The Center for Mathematical Modeling of the University of Chile reached an agreement with the Copernicus project of the European Union. This organization will provide the university with data obtained by the Sentinel-3 and Sentinel-6 maritime observation satellites of its initiative. In exchange, the U. of Chile will provide data from Earth observation instruments.
How to observe every corner of the planet we inhabit from 700 kilometers high? A system of satellites that monitor the state of the Earth passes over our heads on a daily basis. Day and night they collect data, detail the climatic conditions of each area, the agriculture in remote places, the potential danger of collapse in a mine surrounded by nothing. All this, with free access for any user to use and process the data. However, how do these eyes on the world operate and what is Chile’s contribution with the information they constantly provide?
Seven years ago, the European Union created Copernicus, an Earth observation program that monitors the state of our planet in real time. This initiative put into orbit a group of satellites that constantly record and store data from the sea, land and air. In our country, the Center for Mathematical Modeling (CMM) of the University of Chile plays a fundamental role in the execution of Copernicus and the use of all this information captured from space.
This program is coordinated and managed by the European Commission. It is implemented in partnership with the Member States of the European Union, the European Space Agency (ESA), the European Centre for Medium-Range Weather Forecasts (ECMWF), the EU Agencies, Mercator Océan and the European Organisation for the Exploitation of Meteorological Satellites (EUMETSAT).
EUMETSAT announced that it will provide the University of Chile with data obtained by the Copernicus Sentinel-3 and Sentinel-6 maritime observation satellites. In return, the University of Chile will provide EUMETSAT with data from Earth observation instruments.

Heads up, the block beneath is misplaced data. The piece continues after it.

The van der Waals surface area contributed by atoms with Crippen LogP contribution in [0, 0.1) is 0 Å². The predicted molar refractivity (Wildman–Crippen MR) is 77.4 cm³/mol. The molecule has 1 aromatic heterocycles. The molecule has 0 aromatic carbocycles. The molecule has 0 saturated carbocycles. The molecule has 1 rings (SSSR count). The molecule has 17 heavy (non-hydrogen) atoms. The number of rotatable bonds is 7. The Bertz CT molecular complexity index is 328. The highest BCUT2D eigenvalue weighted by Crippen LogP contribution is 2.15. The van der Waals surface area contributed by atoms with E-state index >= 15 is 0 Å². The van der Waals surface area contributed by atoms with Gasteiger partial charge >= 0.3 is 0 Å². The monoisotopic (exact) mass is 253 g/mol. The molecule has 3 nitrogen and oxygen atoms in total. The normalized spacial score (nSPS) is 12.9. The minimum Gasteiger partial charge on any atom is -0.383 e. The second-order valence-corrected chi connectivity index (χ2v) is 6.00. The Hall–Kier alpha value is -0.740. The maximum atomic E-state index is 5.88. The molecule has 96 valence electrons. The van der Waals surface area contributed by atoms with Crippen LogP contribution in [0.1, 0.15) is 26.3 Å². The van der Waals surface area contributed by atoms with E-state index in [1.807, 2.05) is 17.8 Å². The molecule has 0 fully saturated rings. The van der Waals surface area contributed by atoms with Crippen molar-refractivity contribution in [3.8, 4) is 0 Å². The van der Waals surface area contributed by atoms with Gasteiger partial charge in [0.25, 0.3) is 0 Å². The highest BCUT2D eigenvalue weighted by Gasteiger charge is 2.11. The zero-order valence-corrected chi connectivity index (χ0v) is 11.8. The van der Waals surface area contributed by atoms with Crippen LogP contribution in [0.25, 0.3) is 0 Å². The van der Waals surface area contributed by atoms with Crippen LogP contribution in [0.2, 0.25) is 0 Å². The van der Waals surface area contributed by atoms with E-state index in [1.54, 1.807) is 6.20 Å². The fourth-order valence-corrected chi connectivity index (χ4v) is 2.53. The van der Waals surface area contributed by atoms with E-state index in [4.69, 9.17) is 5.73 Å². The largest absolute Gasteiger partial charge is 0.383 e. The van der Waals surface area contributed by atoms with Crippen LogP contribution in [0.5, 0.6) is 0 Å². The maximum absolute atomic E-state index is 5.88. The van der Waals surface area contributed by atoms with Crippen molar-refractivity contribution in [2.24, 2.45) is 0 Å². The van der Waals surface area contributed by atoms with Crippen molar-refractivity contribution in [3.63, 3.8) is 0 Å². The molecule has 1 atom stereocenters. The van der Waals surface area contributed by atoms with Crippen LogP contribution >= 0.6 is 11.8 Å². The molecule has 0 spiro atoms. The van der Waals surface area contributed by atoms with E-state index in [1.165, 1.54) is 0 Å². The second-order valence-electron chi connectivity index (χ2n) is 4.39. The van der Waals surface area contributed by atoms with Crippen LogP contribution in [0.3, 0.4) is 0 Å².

Laguna San Rafael National Park, Chile – Photo: ESA
“Operational access to near-real-time ocean surface temperature data will be of maximum benefit to Chile’s marine monitoring capabilities,” said Florencio Utreras, full professor at the University of Chile and international projects manager at the Center for Mathematical Modeling (CMM).
The information collected and delivered by the Sentinel-3 satellite will contribute to the understanding of the dynamics of Chile’s vast maritime territory and to the development of new applications and services, such as monitoring harmful algal blooms or ocean currents, such as El Niño. Sentinel-6 data, meanwhile, will help improve medium-term weather forecasts, as well as improve understanding of the changes occurring along our 5,000 km of coastline.
“The data provided by the University of Chile will be particularly useful in assessing the quality of our satellite observations and will enable the development of new products for Copernicus data users,” said Phil Evans, Director General of EUMETSAT.
Copernicus in Chile
Since the launch of Sentinel-1A in 2014, the EU launched this process to place a constellation of almost 20 more satellites in orbit before 2030. In 2018, the CMM signed an agreement with the Undersecretariat of Telecommunications to develop in Chile the distribution of data from this satellite program generated by the European Union. “We created a repository, that is, a place where satellite data can be downloaded to Chile, and from there it can be used by any user in the world, it is open data,” expressed Florencio Utreras in this regard.